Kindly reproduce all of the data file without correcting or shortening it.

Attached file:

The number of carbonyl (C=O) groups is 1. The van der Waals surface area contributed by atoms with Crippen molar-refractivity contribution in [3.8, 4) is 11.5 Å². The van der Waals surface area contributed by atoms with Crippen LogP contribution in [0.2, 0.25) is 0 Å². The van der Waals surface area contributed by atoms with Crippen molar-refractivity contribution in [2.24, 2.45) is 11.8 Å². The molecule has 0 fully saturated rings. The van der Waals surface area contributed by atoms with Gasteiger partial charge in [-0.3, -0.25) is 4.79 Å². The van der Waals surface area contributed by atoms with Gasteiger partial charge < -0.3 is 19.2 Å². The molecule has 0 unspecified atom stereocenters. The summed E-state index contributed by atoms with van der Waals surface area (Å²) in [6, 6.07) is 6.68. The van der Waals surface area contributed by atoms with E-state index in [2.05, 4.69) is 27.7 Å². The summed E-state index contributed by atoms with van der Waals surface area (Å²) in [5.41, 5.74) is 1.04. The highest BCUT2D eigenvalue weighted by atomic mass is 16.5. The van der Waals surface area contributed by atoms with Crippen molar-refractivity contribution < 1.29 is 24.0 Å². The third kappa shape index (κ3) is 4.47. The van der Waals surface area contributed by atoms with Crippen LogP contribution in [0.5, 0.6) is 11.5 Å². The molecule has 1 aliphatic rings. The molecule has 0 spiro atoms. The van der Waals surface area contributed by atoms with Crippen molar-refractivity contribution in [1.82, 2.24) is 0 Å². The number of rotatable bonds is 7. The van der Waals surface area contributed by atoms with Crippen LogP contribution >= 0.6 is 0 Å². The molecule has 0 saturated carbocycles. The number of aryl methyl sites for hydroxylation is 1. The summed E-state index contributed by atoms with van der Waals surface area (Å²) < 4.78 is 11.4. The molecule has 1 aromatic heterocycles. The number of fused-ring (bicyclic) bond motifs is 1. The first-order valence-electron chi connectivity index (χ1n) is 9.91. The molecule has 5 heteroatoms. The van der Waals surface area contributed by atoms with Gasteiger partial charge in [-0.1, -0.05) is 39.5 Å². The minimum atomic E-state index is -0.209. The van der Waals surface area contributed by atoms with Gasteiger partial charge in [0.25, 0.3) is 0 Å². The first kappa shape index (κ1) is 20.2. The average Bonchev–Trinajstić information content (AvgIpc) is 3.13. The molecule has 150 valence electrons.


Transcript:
The number of carbonyl (C=O) groups is 1. The van der Waals surface area contributed by atoms with Crippen molar-refractivity contribution in [3.8, 4) is 11.5 Å². The van der Waals surface area contributed by atoms with Crippen LogP contribution in [0.2, 0.25) is 0 Å². The van der Waals surface area contributed by atoms with Crippen molar-refractivity contribution in [2.24, 2.45) is 11.8 Å². The molecule has 0 fully saturated rings. The van der Waals surface area contributed by atoms with Gasteiger partial charge in [-0.3, -0.25) is 4.79 Å². The van der Waals surface area contributed by atoms with Gasteiger partial charge < -0.3 is 19.2 Å². The molecule has 0 unspecified atom stereocenters. The summed E-state index contributed by atoms with van der Waals surface area (Å²) in [6, 6.07) is 6.68. The van der Waals surface area contributed by atoms with E-state index in [2.05, 4.69) is 27.7 Å². The summed E-state index contributed by atoms with van der Waals surface area (Å²) in [5.41, 5.74) is 1.04. The highest BCUT2D eigenvalue weighted by atomic mass is 16.5. The van der Waals surface area contributed by atoms with Crippen molar-refractivity contribution < 1.29 is 24.0 Å². The third kappa shape index (κ3) is 4.47. The van der Waals surface area contributed by atoms with Crippen LogP contribution in [0.5, 0.6) is 11.5 Å². The molecule has 1 aliphatic rings. The molecule has 0 spiro atoms. The van der Waals surface area contributed by atoms with Crippen molar-refractivity contribution in [1.82, 2.24) is 0 Å². The number of rotatable bonds is 7. The van der Waals surface area contributed by atoms with Crippen LogP contribution >= 0.6 is 0 Å². The molecule has 0 saturated carbocycles. The number of aryl methyl sites for hydroxylation is 1. The summed E-state index contributed by atoms with van der Waals surface area (Å²) < 4.78 is 11.4. The molecule has 1 aromatic heterocycles. The number of fused-ring (bicyclic) bond motifs is 1. The first-order valence-electron chi connectivity index (χ1n) is 9.91. The molecule has 5 heteroatoms. The van der Waals surface area contributed by atoms with Gasteiger partial charge in [-0.1, -0.05) is 39.5 Å². The minimum atomic E-state index is -0.209. The van der Waals surface area contributed by atoms with Gasteiger partial charge in [0.25, 0.3) is 0 Å². The first kappa shape index (κ1) is 20.2. The average Bonchev–Trinajstić information content (AvgIpc) is 3.13. The molecule has 150 valence electrons.